A spate of media reports about the military death penalty has followed President Bush’s approval of the death sentence in United States v. Gray. And many of the articles I read today included inaccuracies. I won’t attempt to correct them all, but one inaccuracy involved the number of military executions during the UCMJ era. I will provide that information, since a question about that number has been raised in a more scholarly setting.
In his recent article, Time to Kill: Euthanizing the Requirement for Presidential Approval of Military Death Sentences to Restore Finality of Legal Review, MAJ Toman writes:
Since the approval of the UCMJ in 1950, ten service members have been tried and executed. The last Soldier was executed in 1961. See Captain Cody Weston, United States v. Loving: The Resurrection of Military Capital Punishment, 77 OR. L. REV. 365, 369–70 (1998) (citing Cynthia Swarthout Conners, The Death Penalty in Military Courts: Constitutionally Imposed?, 30 UCLA L. REV. 366, 369 n.18 (1982)). But see DWIGHT H. SULLIVAN, EXECUTIVE BRANCH CONSIDERATIONS OF MILITARY DEATH SENTENCES 137 (2002) (stating the number as twelve executions and fourteen commutations based on a memorandum from Attorney General Robert F. Kennedy in 1961); EUGENE FIDELL, EVOLVING MILITARY JUSTICE (2002).
195 Mil. L. Rev. 1, 7 n.14 (2008).
The military has actually executed 12 servicemembers since President Truman signed the UCMJ into law on 5 May 1950, though what MAJ Toman wrote is literally true because 2 of the 12 were tried before 5 May 1950. In May 1949, three Air Force general courts-martial convicted Private Herman Dennis, Staff Sergeant Robert Burns, and Private Calvin Dennis of rape and premeditated murder and sentenced each to death. An Air Force Board of Review affirmed all three death sentences. United States v. Dennis, 4 C.M.R.(A.F.) 872 (1949); United States v. Burns, 4 C.M.R.(A.F.) 907 (1950); United States v. Dennis, 4 C.M.R.(A.F.) 930 (1949). The Judicial Council affirmed the three death sentences as well. Dennis, 4 C.M.R.(A.F.) 888-904 (1950); Burns, 4 C.M.R.(A.F.) 923-27 (1950); Dennis, 4 C.M.R.(A.F.) 943-53 (1950). In 1951, President Truman approved two of the death sentences and commuted the third. Dennis, 4 C.M.R.(A.F.) at 907 (1951) (approving death sentence); Burns, 4 C.M.R.(A.F.) at 930 (1951) (approving death sentence); Dennis, 4 C.M.R.(A.F.) 956 (1951) (commuting death sentence). Habeas litigation in the two approved cases ultimately went to the Supreme Court, which denied relief. Burns v. Wilson, 346 U.S. 137 (1953). The two Airmen were hanged at Northwest Military Air Field, Guam, on 28 January 1954. See Airmen Hanged in Guam, N.Y. Times, Jan. 28, 1954, at 7.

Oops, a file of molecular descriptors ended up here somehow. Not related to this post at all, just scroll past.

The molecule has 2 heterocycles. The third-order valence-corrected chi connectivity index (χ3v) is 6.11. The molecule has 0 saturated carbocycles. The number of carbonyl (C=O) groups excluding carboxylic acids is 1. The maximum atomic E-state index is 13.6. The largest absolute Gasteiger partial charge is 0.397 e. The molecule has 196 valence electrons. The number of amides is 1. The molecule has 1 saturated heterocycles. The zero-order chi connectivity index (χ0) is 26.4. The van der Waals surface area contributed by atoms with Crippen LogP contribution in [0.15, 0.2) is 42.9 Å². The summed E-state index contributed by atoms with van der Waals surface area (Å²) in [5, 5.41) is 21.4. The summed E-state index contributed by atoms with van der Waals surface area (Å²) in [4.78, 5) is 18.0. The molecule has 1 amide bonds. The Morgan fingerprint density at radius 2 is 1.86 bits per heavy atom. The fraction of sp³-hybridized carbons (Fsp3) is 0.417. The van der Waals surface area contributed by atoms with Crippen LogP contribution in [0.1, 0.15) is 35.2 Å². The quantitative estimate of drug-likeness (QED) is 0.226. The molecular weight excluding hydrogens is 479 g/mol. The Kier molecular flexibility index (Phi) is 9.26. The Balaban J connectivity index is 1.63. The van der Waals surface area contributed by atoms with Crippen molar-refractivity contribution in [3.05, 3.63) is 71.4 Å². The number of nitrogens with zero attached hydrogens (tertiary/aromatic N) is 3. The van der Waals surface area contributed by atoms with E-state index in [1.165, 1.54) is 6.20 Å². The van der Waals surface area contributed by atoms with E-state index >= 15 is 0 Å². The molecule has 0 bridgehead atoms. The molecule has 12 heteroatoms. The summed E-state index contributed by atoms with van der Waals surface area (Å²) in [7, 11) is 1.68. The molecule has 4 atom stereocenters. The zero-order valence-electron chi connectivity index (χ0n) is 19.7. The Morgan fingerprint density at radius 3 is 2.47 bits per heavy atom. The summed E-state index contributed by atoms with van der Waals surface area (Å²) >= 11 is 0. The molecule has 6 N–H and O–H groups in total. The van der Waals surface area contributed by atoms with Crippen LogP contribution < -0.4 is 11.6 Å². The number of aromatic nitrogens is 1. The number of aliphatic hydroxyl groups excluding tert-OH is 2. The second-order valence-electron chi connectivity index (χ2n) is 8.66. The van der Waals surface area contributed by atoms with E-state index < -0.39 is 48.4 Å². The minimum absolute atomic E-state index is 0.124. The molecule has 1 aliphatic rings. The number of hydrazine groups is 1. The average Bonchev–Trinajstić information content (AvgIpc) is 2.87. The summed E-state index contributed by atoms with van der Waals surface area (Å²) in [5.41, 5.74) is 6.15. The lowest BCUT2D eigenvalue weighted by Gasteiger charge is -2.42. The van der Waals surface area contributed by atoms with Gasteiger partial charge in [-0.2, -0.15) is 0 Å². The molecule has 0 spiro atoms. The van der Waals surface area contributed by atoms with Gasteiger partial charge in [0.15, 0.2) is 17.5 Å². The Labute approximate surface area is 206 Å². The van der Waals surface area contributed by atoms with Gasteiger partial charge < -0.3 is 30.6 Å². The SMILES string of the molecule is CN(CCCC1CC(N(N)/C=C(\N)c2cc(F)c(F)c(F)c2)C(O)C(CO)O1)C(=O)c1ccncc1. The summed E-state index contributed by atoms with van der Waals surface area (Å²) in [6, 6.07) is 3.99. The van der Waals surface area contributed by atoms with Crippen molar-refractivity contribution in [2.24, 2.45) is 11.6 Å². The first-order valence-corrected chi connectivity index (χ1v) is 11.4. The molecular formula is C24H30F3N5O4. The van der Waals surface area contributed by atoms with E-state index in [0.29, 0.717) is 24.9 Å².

Those two executions were in addition to the 10 executions of Soldiers convicted under the UCMJ. (O’Brien – 1954; Beverly – 1955; Suttles – 1955; Riggins – 1955; Edwards – 1957; Moore – 1957; Ranson – 1957; Thomas – 1958; Day – 1959; Bennett – 1961).
So there have been 12 executions of servicemembers in the UCMJ era, though only 10 of those 12 were tried under the UCMJ, the other two having been tried under the Elston Act.